Miss Ruth’s School
BY Cindy Ramsey
Peg Rorison 91 remembers in great detail many of her experiences in 1930 when she was in first grade. She like many other Wilmington children from the late 1920s to the early 1960s attended a small private first-grade school near the corner of Third and Nunn streets downtown.
No one remembers the school having a formal name. It was simply Miss Ruth’s school its existence shared through word-of-mouth within social circles of many of the prominent families in Wilmington — MacRae Corbett Bellamy.
Mrs. Ruth Pleasants Cronly and her husband Dick never had children of their own. But in a window-filled room over the garage behind their Third Street home she loved and taught other people’s children.
Over about three hours each morning she helped students learn the basics of reading writing and arithmetic plus social graces through play.
“At recess we played for a while and concluded with polite games ” Rorison says “with the girls curtseying and the boys becoming young gentlemen — learning to bow politely in greeting.”
John H. Debnam of Wrightsville Beach who attended Miss Ruth’s school during the 1936-’37 school year remembers that Miss Ruth would decide at the end of the year whether a student would move on to second grade in public school the next year or enter public school as a first grader. The school system accepted her recommendations.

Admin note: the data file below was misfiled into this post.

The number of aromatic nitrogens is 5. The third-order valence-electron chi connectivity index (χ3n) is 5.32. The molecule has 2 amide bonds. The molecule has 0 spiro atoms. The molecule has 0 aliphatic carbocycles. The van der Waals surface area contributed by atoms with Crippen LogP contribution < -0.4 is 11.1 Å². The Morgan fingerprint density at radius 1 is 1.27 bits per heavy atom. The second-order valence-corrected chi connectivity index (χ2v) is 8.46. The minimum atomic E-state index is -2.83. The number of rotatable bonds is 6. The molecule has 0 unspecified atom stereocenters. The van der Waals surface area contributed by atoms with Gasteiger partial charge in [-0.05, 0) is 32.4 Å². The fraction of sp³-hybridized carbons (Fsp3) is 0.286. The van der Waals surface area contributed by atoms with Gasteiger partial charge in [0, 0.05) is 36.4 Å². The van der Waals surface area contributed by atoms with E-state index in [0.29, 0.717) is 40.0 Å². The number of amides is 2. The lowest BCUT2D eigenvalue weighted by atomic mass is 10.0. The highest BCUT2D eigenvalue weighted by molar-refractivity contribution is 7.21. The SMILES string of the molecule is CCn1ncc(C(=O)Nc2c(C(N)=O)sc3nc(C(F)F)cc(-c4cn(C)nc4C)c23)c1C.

“I was so proud to be sent to second grade ” Debnam recalls. An October birthday prevented him from entering public first grade with the rest of his friends so his parents sent him to Miss Ruth’s school to keep him at the same grade level with his friends throughout the rest of school.
Rorison and Debnam both remember Miss Ruth’s star system for encouraging students to behave. At the end of each day Miss Ruth would lick and stick a star to each child’s forehead: red if they were bad and gold if they were good.
“My mother and Miss Ruth were friends ” Rorison says. “So I needed to go home with a gold star.”
Debnam says avoiding a red star was his chief aim.
“I remember running down the alley to meet my grandfather and being so proud of my gold star ” Debnam says. “We got stars every day and I never got a red star.”
Rorison and Debnam both remember Miss Ruth being very fond of cats but Rorison remembers even more.
“During the day Miss Ruth would walk around the classroom checking our work with her cat on her arm ” Rorison recalls. “She would stroke the cat fondly which somehow would put us all at ease.”
Rorison carpooled to school each day with friend and neighbor Hugh MacRae now Hugh MacRae II.
“My grandmother’s chauffeur would drive us to school together ” Rorison says. “Hugh’s mother would pick us up after school. We would go by the drugstore and get a cherry smash.”
MacRae doesn’t remember the trips to the drugstore but he and Rorison both recall their first hardback book.
“We began reading such tales as ?Chicken Little ‘” Rorison says. “As we succeeded through the first months we progressed to our first hardback book. Its binding was pale blue and we felt tremendously proud as we picked it up and began reading.”
That book about a dog was titled “Run Dan Run.”
“Just saying it makes me sit up straighter ” Rorison says.
“We all remember that ” MacRae says. “She would call on students to repeat ?Run Dan Run’ until it was fixed in their minds.”
MacRae describes Miss Ruth as a lively person who “taught in a way that was immediately receptive for children.”